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Trump’s Approach to Healthcare Isn’t Flashy, It’s Just Effective

The opinions expressed by columnists are their own and do not necessarily represent the views of
AP Photo/Andrew Harnik

At President Trump’s rally in Montoursville Monday night, healthcare was as prominent in the president’s remarks as it is in the minds of Pennsylvania’s voters.

It’s a shame that this incredibly important issue — one that is literally a matter of life or death for so many people — has been the subject of lies and deep partisan spin by establishment politicians. Sometimes it feels almost impossible to get all the facts.

We know we pay too much for healthcare in America, sometimes absurdly so, as in the case of some prescription medications. What we don’t know is why it has to be like this, or how to fix it.

Anyone who tries to sell you on a simple answer, or claims to be have a neat, elegant fix that will magically reduce healthcare costs, is pulling your leg, no matter how catchy a name they give it. That was certainly true nine years ago — whether you called it the “Affordable Care Act” or “Obamacare,” it didn’t bring health costs under control the way its advocates promised it would. In fact, costs have soared.

The same is true today. Whether you call it “Medicare for All” or, as I prefer, “Medicaid for all,” you can’t avoid the fact that this radical plan would mean an end to the insurance coverage you currently have and a new system of bureaucratically-rationed care.

Whether that would look more like the abysmal coverage you associate with Medicaid or the so-so coverage you associate with “free,” unsupplemented Medicare, the outlook is far from inspiring. So why not examine the actual proven record of the sitting president?

In the first 19 months of the Trump administration, real progress was made to control the exploding costs of prescription drugs. Incentives for generic drugs, enhanced efficiencies in the FDA approval process, and policies to encourage competition managed to slow that cost growth for the first time in decades, saving Americans $26 billion.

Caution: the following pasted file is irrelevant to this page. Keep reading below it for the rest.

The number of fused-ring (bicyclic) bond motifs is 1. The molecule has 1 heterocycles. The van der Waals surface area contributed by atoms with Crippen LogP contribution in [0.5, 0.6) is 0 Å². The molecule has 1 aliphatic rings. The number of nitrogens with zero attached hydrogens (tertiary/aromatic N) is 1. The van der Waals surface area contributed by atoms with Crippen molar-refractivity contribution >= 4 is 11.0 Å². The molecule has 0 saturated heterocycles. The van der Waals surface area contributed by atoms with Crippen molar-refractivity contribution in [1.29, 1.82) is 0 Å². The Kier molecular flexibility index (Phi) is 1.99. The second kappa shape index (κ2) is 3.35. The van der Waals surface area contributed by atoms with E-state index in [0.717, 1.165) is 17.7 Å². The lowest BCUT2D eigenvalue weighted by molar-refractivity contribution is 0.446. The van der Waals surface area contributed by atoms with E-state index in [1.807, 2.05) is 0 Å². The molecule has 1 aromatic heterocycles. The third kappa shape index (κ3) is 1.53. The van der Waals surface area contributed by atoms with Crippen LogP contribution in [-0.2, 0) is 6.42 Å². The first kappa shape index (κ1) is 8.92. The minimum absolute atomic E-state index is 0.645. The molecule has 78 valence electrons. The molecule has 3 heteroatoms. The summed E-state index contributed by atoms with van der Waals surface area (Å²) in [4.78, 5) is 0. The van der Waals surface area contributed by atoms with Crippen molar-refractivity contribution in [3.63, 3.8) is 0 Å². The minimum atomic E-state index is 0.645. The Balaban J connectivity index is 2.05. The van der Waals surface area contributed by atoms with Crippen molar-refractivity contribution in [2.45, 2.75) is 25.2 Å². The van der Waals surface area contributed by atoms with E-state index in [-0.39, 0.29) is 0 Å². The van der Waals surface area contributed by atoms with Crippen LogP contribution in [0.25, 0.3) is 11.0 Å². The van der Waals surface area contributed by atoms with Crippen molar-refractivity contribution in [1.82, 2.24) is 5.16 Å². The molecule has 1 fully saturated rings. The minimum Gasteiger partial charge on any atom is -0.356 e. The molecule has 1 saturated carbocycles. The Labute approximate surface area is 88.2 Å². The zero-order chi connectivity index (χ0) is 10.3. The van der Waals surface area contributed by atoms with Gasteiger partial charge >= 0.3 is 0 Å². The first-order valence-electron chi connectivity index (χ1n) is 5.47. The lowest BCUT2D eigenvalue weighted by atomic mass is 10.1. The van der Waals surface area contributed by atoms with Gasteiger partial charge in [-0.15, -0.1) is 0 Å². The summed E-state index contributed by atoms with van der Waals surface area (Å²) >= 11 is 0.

Generally speaking, that’s been the pattern of this administration’s approach to healthcare: steady progress and common sense reforms, rather than flashy overhauls and sweet-sounding monikers.

Steady progress means overhauling the Veterans’ Administration, which provides care for over nine million veterans and was in a shameful state before President Trump took office. The largest VA budget in history is a huge step toward delivering the level of care we owe to those who served our country.

Common sense reforms include earmarking $500 million for childhood cancer research, an investment the president announced during his State of the Union address.

“Common sense health reforms” also include this administration’s efforts to confront the gravest health crisis facing Americans today: the tens of thousands of opioid overdoses and countless other lives ruined by illegal drugs. That problem is going to require a comprehensive approach, obviously including law enforcement and border security. The $6 billion that President Trump secured in his budget for treating addicts will go a long way towards making sure that we also address the healthcare angle of drug addiction.

Last, but certainly not least, President Trump’s health policy stance has never wavered from one central commitment: he will never sign any bill that will permit insurers to again neglect individuals with “pre-existing conditions.”

“The fake news doesn't want to say it. We will always protect pre-existing conditions, very important,” Trump said during the rally. “By the way, we got rid of the individual mandate, the worst part of Obamacare and we almost had it repealed and replaced but we had one man that after campaigning for eight years, he decided to go thumbs down at two o'clock in the morning.”

The president’s proven record of healthcare policy accomplishments offers a welcome contrast to the Democrats’ all-flash-but-no-substance “Medicare for All” proposal.

Let’s stick to the facts of steady progress in reforming healthcare in the Trump era and reject the reform plans that Democrats continue to propose, which are rooted in fantasy, not reality.

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